This work, which has been published recently in the journal Geophysical Research Letters, argues that although in all reactivations the deformation and seismicity begin simultaneously, in those volcanic reactivations in which the seismicity migrated for a longer time, between the moments of greater growth of both signals.

    On the other hand, it has been found that the logarithms of the volume of magma intruded and of the seismic energy released in the different reactivations follow a linear relationship.

    How to estimate the order of magnitude of the seismic energy released
    The study proposes a new form of forecast that, under certain conditions, could obtain a previous estimate of the order of magnitude of the seismic energy that would be released from data of deformation of the terrain.

    Given that the seven volcanic reactivations studied hitherto are based on the linear relationship observed between the logarithms of the volume of magma intruded and the seismic energy released, one would expect that a hypothetical new volcanic reactivation in El Hierro would also be adapted to this linear relation. If, in addition to meeting this first condition, a sufficient time lag between deformation and seismicity, an a priori estimate of the order of magnitude of the seismic energy that would be released during the reactivation could be obtained.

    This research provides a new tool for the management of the volcanic emergency in El Hierro that would be useful for Civil Protection authorities.
    Last edited by Hervé; 21st October 2017 at 14:33.
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    Default Re: Tirelessly updating Avalon on the El Hierro eruption.

    ...

    Check this page for the current seismic activity in El Hierro: http://www.ign.es/web/ign/portal/vlc-ayer-y-hoy#

    ... and this page for the recent earthquakes in the Canary islands: http://www.ign.es/web/resources/volc.../canarias.html

    ... this one for Spain and vicinity: http://www.ign.es/web/resources/sism...imos/prox.html

    Recent earthquakes, Europe: https://www.emsc-csem.org/#2

    Recent earthquakes, worldwide: http://www.ign.es/web/resources/sism...ejanos_pg.html
    Last edited by Hervé; 24th October 2017 at 02:29.
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    Default Re: Tirelessly updating Avalon on the El Hierro eruption.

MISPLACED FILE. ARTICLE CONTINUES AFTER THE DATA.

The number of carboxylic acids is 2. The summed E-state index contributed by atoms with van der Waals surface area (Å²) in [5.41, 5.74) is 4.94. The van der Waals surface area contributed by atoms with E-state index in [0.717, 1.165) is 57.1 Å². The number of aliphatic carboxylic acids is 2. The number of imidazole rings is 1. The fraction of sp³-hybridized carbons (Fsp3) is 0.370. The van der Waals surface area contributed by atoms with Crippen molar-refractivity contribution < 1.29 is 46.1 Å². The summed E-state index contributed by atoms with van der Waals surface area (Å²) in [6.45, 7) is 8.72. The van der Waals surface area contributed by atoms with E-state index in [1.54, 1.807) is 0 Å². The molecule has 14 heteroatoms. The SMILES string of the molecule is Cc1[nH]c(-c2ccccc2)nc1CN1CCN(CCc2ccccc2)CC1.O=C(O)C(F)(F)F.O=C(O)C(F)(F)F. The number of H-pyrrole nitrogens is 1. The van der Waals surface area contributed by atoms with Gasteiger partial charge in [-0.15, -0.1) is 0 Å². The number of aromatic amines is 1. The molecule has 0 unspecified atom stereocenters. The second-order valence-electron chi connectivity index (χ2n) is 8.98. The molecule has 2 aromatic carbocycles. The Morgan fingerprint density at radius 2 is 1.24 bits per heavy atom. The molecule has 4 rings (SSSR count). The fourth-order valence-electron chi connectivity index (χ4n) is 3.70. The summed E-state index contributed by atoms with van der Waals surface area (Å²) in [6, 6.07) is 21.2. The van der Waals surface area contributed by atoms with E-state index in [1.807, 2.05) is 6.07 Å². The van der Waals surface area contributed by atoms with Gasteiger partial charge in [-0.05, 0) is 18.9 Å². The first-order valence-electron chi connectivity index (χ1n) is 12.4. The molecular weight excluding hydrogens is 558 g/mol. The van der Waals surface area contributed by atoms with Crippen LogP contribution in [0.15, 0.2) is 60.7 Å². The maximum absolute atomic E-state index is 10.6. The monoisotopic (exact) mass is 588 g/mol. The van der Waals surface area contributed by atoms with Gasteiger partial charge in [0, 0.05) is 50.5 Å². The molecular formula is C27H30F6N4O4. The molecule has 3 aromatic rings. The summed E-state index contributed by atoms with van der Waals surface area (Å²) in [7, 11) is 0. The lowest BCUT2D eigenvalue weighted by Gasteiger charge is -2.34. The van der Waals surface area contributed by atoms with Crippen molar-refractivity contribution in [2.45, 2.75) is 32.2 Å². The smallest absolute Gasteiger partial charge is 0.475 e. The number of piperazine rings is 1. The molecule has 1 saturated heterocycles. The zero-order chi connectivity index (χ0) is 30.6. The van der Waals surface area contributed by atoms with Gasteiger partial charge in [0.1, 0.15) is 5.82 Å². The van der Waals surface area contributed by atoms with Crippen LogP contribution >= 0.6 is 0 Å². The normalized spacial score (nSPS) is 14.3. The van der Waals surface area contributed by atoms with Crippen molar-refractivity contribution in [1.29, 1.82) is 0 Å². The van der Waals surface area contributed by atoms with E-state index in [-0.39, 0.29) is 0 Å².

Ken, over at Redefininggod.com, makes an excellent point regarding the risk (or lack thereof) to the East Coast of the USA from a collapse of any of the Canary Islands:
    Quote I recommend against believing in all the natural disaster hype that’s flying around right now, especially the Cumbre Vieja scenario. Just have a look at the size of the CV compared to the size of the East Coast. It is physically impossible for such a small landmass moving at landslide speed to displace enough water to swamp such a huge landmass an entire ocean away. It would be like dropping a marble into one end of an Olympic-size swimming pool and expecting a five foot tidal wave to crash over the other end. There’s just not enough volume or kinetic energy to do the job.

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    Default Re: Tirelessly updating Avalon on the El Hierro eruption.

    Fears growing over possible eruption of Canary Island's Mount Teide, nearly 300 earthquakes have shaken the island within 10 days

    Sputnik
    Tue, 08 May 2018 21:49 UTC



    Nearly 300 earthquakes have been recorded in just ten days near Spain’s Canary Islands raising fears of a volcanic eruption.

    Stepped-up tremors of unascertained reasons has scared one of the most popular holiday destination, the Canary islands, ahead of summer high season, raising fears [of a] devastating natural disasters. The local government holds an urgent meeting to discuss why [it] might happen.

    Almost 300 earthquakes have shaken the territory of the biggest islands of the Canary archipelago, Tenerife and Gran Canaria, over the last ten days. According to the Spanish National Geographic Institute, the biggest one, with a 3.2 magnitude on the Richter scale, happened 35 km away from the Port of Las Palmas de Gran Canaria.

    The area is the home to the world's third-tallest volcano, Mount Teide and the National Park of the same name, which is incidentally one of the most visited tourist destinations, with lots of volcanos.

    The research cited by the Daily Star, suggested that seismic activity has been caused by a submarine fault between the two major Canary Islands, which could lead to an eruption, similar to the recent Hawaiian disaster. Kilauea volcano there sent lava flows to the neighboring houses, forcing thousands to evacuate.

    Fears that the Canary's Teide volcano may be reactivated and fears of a mega-eruption forced the government to appoint an urgent meeting.

    However, the director of the National Seismic Network from Spain's National Geographic Institute, Emilio Carreño, speaking to Canary News, suggested, that these minor quakes were of tectonic origin and are "not usually associated with volcanology."